The Dutch territories were divided between Colombo, Jaffna and Galle. The jurisdiction of Colombo extended from Kalpitiya on the north to the Bentota River on the south, and was under the Disawa, with Opperhoofds at Kalpitiya, Negombo and Kalutara. The Captain of the ilahabadda or Cinnamon Department was subordinate to the Disawa, who in later times held the office in addition to his own. Jaffna and Galle being at a distance from the seat of government were administered by Commandeurs, assisted by a Council. At Jaffna there was also a Disawa, and Opperhoofds at Mannar, Trincomalee and Batticaloa. At Galle the Disawa of Matara was the senior member of the local Council; the Galle Korale was governed by a Superintendent, who also was Captain of the Mahabadda. All these officers were Dutchmen.
The Dutch retained the old system of government inherited from the native kings by the Portuguese. The Mudaliyar assisted by Muhandirams and Arachchis commanded the Lascorins or native militia; the Korala was in charge of the remainder of the people. Governor Falck, however, modified this arrangement in view of the disputes between the two sets of headmen by amalgamating the offices of Mudaliyar and Korala. Most lands were held by service tenure, and the headmen were paid by grants of land enjoyed only while they held office. The number of offices and the extent of the land assigned to each was cut down by Van Gollenesse. The Moors and Chetties, being considered foreigners, were subject to Uliyam or forced labour, which however could be commuted for a cash payment. The Malays, imported by the Dutch from the Archipelago, were bound to military service.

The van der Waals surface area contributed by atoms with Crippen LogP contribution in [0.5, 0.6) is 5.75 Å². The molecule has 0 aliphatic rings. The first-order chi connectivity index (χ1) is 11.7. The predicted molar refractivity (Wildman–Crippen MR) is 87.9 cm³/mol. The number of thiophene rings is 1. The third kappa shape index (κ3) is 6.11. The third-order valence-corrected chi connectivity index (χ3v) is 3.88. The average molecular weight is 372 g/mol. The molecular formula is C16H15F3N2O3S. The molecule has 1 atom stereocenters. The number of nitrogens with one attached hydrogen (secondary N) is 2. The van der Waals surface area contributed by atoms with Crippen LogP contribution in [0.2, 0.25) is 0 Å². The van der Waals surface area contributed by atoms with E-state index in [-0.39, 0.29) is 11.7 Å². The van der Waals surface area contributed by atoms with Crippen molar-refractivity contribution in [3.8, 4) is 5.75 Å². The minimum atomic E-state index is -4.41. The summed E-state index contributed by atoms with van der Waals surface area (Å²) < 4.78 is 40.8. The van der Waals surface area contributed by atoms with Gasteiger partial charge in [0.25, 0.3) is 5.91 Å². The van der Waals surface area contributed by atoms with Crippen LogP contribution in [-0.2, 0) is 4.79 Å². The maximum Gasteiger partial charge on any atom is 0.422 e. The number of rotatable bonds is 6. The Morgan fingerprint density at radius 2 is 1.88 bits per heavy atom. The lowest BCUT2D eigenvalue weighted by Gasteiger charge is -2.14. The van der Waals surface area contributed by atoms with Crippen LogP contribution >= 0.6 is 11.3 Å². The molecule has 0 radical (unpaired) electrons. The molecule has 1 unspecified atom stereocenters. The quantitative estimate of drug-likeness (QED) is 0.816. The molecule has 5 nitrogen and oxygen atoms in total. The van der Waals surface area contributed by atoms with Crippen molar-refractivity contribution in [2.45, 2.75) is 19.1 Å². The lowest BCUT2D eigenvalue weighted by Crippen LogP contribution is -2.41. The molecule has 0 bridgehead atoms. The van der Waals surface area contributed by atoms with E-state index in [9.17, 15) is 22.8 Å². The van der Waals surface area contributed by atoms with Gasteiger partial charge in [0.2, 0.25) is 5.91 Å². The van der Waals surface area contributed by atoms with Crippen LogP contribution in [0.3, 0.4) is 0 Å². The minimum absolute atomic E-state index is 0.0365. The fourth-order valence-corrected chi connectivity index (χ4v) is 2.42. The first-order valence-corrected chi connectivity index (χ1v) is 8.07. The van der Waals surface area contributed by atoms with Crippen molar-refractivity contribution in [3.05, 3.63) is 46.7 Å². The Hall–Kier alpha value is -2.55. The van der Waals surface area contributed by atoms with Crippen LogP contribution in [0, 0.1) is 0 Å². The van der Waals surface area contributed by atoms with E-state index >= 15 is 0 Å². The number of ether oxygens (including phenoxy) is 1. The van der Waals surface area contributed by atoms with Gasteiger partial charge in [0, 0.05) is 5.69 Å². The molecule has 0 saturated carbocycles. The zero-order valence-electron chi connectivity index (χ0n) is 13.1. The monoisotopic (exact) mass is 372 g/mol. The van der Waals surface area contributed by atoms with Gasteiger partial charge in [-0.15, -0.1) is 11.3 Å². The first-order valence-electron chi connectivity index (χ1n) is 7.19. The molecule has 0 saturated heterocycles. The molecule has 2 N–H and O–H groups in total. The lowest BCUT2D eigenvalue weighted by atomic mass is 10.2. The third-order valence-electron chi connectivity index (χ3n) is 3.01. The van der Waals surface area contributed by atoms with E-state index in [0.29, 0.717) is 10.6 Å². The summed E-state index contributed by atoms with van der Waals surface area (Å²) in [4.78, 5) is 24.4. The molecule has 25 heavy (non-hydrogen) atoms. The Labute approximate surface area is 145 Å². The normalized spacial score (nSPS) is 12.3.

At Colombo the chief court was (1) the Raad van Justitie, consisting of members chosen from the Political Council and presided over by the Hoofd Administrateur. It had exclusive criminal jurisdiction and original juris diction in civil cases between Europeans and natives in Colombo: it was also a court of appeal. (2) The Landraad dealt with litigation touching land among the natives: it was composed of the Disawa as President, a few members of the Political Service and native chiefs (3) The Civiel Raad or Court of Small Causes took cognizance of civil cases under 120 rixdollars in value, and had jurisdiction over Europeans and natives. A similar Raad van Justitie under the Commandeur existed at Jaffna and Galle as well as Landraads, which also were instituted at the smaller stations. Appeals lay from the Raads van Justitie of Jaffna and Galle and from all minor courts in civil and criminal matters to the Raad van Justitie at Colombo, and in certain eases to the Raad van Justitie at Batavia.
Religion and Education Under the Dutch in Sri Lanka
The Dutch tried with little success to supplant Roman Catholicism with Protestantism. They rewarded native conversion to the Dutch Reformed Church with promises of upward mobility, but Catholicism was too deeply rooted. (In the 1980s, the majority of Sri Lankan Christians remained Roman Catholics.) The Dutch were far more tolerant of the indigenous religions than the Portuguese; they prohibited open Buddhist and Hindu religious observance in urban areas, but did not interfere with these practices in rural areas. The Dutch banned Roman Catholic practices, however. They regarded Portuguese power and Catholicism as mutually interdependent and strove to safeguard against the reemergence of the former by persecuting the latter. They harassed Catholics and constructed Protestant chapels on confiscated church property. [Source: Russell R. Ross and Andrea Matles Savada, Library of Congress, 1988]